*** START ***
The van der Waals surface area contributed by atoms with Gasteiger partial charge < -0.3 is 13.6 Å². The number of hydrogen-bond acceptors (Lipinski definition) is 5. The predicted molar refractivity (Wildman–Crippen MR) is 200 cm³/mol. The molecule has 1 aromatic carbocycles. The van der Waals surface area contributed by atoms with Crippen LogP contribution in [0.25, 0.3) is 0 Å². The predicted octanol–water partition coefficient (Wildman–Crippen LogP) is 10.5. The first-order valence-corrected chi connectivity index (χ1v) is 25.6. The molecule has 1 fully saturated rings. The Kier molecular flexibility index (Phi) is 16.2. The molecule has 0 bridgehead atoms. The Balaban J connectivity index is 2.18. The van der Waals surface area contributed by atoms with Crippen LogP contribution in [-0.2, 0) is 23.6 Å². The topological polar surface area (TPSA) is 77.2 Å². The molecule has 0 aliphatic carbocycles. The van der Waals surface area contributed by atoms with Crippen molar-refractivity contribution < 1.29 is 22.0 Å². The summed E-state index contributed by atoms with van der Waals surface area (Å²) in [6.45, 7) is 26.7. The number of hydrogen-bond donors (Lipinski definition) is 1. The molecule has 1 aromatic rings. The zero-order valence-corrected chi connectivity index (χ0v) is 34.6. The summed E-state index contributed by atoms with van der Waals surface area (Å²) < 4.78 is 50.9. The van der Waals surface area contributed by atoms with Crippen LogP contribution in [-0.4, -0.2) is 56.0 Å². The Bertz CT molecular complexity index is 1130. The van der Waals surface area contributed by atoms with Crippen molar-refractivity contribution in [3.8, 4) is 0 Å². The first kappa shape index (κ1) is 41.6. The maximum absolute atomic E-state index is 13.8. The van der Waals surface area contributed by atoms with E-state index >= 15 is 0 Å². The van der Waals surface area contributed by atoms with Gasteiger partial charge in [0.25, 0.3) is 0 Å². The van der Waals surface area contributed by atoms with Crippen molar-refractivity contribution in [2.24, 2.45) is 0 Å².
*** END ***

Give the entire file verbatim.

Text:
The van der Waals surface area contributed by atoms with Gasteiger partial charge < -0.3 is 13.6 Å². The number of hydrogen-bond acceptors (Lipinski definition) is 5. The predicted molar refractivity (Wildman–Crippen MR) is 200 cm³/mol. The molecule has 1 aromatic carbocycles. The van der Waals surface area contributed by atoms with Crippen LogP contribution in [0.25, 0.3) is 0 Å². The predicted octanol–water partition coefficient (Wildman–Crippen LogP) is 10.5. The first-order valence-corrected chi connectivity index (χ1v) is 25.6. The molecule has 1 fully saturated rings. The Kier molecular flexibility index (Phi) is 16.2. The molecule has 0 bridgehead atoms. The Balaban J connectivity index is 2.18. The van der Waals surface area contributed by atoms with Crippen LogP contribution in [-0.2, 0) is 23.6 Å². The topological polar surface area (TPSA) is 77.2 Å². The molecule has 0 aliphatic carbocycles. The van der Waals surface area contributed by atoms with Crippen molar-refractivity contribution < 1.29 is 22.0 Å². The summed E-state index contributed by atoms with van der Waals surface area (Å²) in [6.45, 7) is 26.7. The number of hydrogen-bond donors (Lipinski definition) is 1. The molecule has 1 aromatic rings. The zero-order valence-corrected chi connectivity index (χ0v) is 34.6. The summed E-state index contributed by atoms with van der Waals surface area (Å²) < 4.78 is 50.9. The van der Waals surface area contributed by atoms with Crippen LogP contribution in [-0.4, -0.2) is 56.0 Å². The Bertz CT molecular complexity index is 1130. The van der Waals surface area contributed by atoms with Crippen molar-refractivity contribution in [3.8, 4) is 0 Å². The first kappa shape index (κ1) is 41.6. The maximum absolute atomic E-state index is 13.8. The van der Waals surface area contributed by atoms with E-state index >= 15 is 0 Å². The van der Waals surface area contributed by atoms with Gasteiger partial charge in [0.25, 0.3) is 0 Å². The van der Waals surface area contributed by atoms with Crippen molar-refractivity contribution in [2.24, 2.45) is 0 Å².